Some 70% of New Hampshire businesses reported a decrease in monthly revenue as a result of the COVID-19 pandemic, and 42% said they are worse off than they were in June 2020, according to the New Hampshire Small Business Development Center’s new resiliency survey.
At the top of their concerns, the 42% who said things are worse for them listed maintaining sales, revenue and customers, public acceptance of the vaccine, availability of the vaccine, supply chain disruptions, access to capital and cybersecurity.
The SBDC’s second resiliency survey was conducted in collaboration with the University of New Hampshire Survey Center in partnership with 56 business organizations across the state.
All told, 1,611 businesses from 174 New Hampshire communities took part, with the highest concentration of businesses reporting from the Seacoast and northern New Hampshire. Organizers plan to use the results from the survey to provide services and policies that best support the businesses of the state.
The survey found that, overall, businesses are still contracting because of the pandemic. Nearly half have reduced their hours of operations and a third closed temporarily. Three in eight report having fewer employees. and the average number of employees decreased to 12, down slightly from mid-February 2020.
Three-fourths of the businesses reached in the survey said they applied for relief in 2020 and just over half said they planned to apply for relief in 2021. The most common assistance came through the federal Paycheck Protection Program.” Nine of 10 said their business received it. A little over half received an Economic Injury Disaster advance or loan. One in four were able to maintain or bring back employees under PPP and over a third changed the layout of their business to protect employees.
As for the future, businesses cited access to customers, health and safety guidance, financial assistance and access to the COVID-19 vaccine for their employees as the most important for their business going forward.
In the first survey, released last summer, the results were more discouraging.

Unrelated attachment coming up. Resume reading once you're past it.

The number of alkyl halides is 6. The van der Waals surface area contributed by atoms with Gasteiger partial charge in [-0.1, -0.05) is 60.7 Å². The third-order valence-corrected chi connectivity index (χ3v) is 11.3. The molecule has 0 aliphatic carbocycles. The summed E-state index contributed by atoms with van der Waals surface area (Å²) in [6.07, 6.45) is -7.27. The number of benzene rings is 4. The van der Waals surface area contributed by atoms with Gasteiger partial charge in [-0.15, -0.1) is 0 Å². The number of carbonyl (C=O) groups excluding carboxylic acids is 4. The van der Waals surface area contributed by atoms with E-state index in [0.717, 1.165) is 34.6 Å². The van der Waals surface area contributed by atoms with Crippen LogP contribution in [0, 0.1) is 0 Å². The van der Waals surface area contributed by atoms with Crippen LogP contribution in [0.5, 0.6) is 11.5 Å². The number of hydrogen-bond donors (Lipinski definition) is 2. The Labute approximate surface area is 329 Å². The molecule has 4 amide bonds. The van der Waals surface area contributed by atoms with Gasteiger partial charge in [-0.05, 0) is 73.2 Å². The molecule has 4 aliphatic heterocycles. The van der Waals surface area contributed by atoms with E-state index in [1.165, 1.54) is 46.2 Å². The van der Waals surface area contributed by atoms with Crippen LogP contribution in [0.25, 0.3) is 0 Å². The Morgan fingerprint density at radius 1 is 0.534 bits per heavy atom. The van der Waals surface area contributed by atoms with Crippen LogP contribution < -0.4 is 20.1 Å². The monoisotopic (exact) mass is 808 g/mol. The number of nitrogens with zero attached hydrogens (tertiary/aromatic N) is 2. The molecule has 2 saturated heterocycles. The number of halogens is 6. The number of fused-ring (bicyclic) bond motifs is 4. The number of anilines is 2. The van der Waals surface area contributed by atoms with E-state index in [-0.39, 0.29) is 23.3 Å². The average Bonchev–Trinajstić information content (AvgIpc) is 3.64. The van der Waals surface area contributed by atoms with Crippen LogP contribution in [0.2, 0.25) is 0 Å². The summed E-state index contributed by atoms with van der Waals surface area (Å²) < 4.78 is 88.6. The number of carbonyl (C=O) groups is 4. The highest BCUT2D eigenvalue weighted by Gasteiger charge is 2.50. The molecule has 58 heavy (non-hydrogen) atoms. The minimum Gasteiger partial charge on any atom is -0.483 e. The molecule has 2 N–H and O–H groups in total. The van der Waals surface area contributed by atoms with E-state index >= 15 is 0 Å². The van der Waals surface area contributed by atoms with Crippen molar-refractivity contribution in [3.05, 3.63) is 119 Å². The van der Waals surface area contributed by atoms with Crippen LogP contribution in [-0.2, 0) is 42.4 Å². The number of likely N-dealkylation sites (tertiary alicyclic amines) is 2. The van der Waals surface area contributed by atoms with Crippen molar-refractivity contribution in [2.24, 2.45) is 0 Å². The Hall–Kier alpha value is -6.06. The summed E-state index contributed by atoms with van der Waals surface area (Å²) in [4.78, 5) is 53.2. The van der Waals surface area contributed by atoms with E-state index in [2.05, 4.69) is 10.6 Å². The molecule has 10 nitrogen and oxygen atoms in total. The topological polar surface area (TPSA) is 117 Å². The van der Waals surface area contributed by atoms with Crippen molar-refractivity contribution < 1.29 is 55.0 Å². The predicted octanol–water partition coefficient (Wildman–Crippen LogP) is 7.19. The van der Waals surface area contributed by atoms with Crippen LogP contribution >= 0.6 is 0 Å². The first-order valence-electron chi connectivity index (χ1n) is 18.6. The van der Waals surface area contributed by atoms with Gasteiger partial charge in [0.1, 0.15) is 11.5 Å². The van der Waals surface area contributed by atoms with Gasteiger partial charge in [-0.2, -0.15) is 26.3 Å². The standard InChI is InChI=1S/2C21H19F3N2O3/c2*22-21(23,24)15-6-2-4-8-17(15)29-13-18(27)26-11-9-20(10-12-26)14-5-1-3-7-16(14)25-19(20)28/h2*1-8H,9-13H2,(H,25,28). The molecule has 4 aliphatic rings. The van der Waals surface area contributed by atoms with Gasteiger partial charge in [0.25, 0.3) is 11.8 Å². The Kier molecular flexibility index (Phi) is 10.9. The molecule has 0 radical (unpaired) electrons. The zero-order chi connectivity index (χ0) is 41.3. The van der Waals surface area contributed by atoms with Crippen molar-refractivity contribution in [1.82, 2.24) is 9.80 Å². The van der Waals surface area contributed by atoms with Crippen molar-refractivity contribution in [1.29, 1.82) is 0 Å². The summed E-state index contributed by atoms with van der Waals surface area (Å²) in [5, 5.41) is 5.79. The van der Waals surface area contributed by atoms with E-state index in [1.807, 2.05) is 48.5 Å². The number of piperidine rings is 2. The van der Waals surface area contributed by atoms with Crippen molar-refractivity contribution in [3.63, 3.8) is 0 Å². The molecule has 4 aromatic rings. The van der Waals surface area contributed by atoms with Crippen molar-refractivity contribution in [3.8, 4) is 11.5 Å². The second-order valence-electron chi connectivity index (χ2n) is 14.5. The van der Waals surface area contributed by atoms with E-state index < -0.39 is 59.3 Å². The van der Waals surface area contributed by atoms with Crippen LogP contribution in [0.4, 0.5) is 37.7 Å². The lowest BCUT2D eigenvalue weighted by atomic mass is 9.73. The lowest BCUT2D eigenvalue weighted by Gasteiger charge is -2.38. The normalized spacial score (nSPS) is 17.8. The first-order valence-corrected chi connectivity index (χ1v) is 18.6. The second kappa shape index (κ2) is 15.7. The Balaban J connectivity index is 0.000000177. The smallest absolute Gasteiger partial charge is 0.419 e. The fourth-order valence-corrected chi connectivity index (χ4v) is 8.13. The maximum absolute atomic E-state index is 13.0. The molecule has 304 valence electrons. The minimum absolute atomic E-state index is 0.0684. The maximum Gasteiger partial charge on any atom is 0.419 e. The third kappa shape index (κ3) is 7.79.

At the time, over 80% of respondents had reported a revenue loss, more than 40% said they had to cut workers, and one of six said they weren’t even sure they would survive the year.
“These surveys are allowing us to not only understand the impact COVID is having on the business world, but they are also going to provide policymakers with guidance as to what they need to do into the future,” said Andy Smith, director of the Survey Center.
The survey was initially presented in a 33-page summary report. Additional reports specific to different New Hampshire regions and industries are being developed to give business leaders more insight into their specific sector.
“I know a lot of people are talking about survey fatigue, but we actually got more responses in Phase 2,” said Liz Gray, director of the SBDC. The previous phase had around 1,500 respondents, while this phase had 1,611.
Gray thinks the high response rate was prompted by businesses interested in sharing their Covid-19 experiences.
“People genuinely want to have their voices heard in the hopes that economic developments like practitioners or economic development organizations like SBDC will respond and help,” she said.
The SBDC plans to use the responses from this survey to ensure they are creating programs that will best help small businesses in the state. Since a high percentage of businesses said they still plan to apply for relief, Gray said the SBDC “will continue to run our webinars, keep our COVID assistance page updated, and make sure that our newsletters send out the most up to date information on new programs as they’re rolling out.”
She also said the SBDC is also launching a Cybersecurity Initiative.
The number of businesses concerned about cybersecurity increased by 7% from last year’s resiliency survey – a data point that Gray finds “particularly interesting.” Due to an increase in e-commerce and social media presence among businesses during the pandemic, the SBDC anticipates that cybersecurity will remain a growing concern in the state.
The initiative, which will be in partnership with the NH Tech Alliance, will provide businesses with a cybersecurity resiliency guide, advisory services and other resources.
Gray said the SBDC plans to conduct a third phase of the survey this summer.
“It is a really unique snapshot in time of how people are feeling and how things have changed,” said Gray.
These articles are being shared by partners in The Granite State News Collaborative. For more information, visit collaborativenh.org.